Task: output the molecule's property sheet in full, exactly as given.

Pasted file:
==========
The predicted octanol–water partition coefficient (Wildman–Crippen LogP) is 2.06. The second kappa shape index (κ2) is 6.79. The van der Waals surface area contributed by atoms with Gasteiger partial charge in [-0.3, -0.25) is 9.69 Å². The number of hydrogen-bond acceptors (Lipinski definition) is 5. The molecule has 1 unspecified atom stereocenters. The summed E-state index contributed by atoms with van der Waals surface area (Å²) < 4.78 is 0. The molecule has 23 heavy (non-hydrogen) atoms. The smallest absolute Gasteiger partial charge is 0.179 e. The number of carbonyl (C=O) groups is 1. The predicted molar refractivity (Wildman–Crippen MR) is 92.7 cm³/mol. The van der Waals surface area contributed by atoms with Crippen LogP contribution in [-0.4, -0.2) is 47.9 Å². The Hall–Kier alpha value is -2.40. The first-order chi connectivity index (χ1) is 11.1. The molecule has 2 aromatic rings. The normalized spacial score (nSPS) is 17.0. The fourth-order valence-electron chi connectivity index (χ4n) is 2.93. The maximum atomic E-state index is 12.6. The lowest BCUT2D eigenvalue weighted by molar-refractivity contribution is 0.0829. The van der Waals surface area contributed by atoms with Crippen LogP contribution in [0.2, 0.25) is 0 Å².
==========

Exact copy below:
The predicted octanol–water partition coefficient (Wildman–Crippen LogP) is 2.06. The second kappa shape index (κ2) is 6.79. The van der Waals surface area contributed by atoms with Gasteiger partial charge in [-0.3, -0.25) is 9.69 Å². The number of hydrogen-bond acceptors (Lipinski definition) is 5. The molecule has 1 unspecified atom stereocenters. The summed E-state index contributed by atoms with van der Waals surface area (Å²) < 4.78 is 0. The molecule has 23 heavy (non-hydrogen) atoms. The smallest absolute Gasteiger partial charge is 0.179 e. The number of carbonyl (C=O) groups is 1. The predicted molar refractivity (Wildman–Crippen MR) is 92.7 cm³/mol. The van der Waals surface area contributed by atoms with Crippen LogP contribution in [-0.4, -0.2) is 47.9 Å². The Hall–Kier alpha value is -2.40. The first-order chi connectivity index (χ1) is 11.1. The molecule has 2 aromatic rings. The normalized spacial score (nSPS) is 17.0. The fourth-order valence-electron chi connectivity index (χ4n) is 2.93. The maximum atomic E-state index is 12.6. The lowest BCUT2D eigenvalue weighted by molar-refractivity contribution is 0.0829. The van der Waals surface area contributed by atoms with Crippen LogP contribution in [0.2, 0.25) is 0 Å².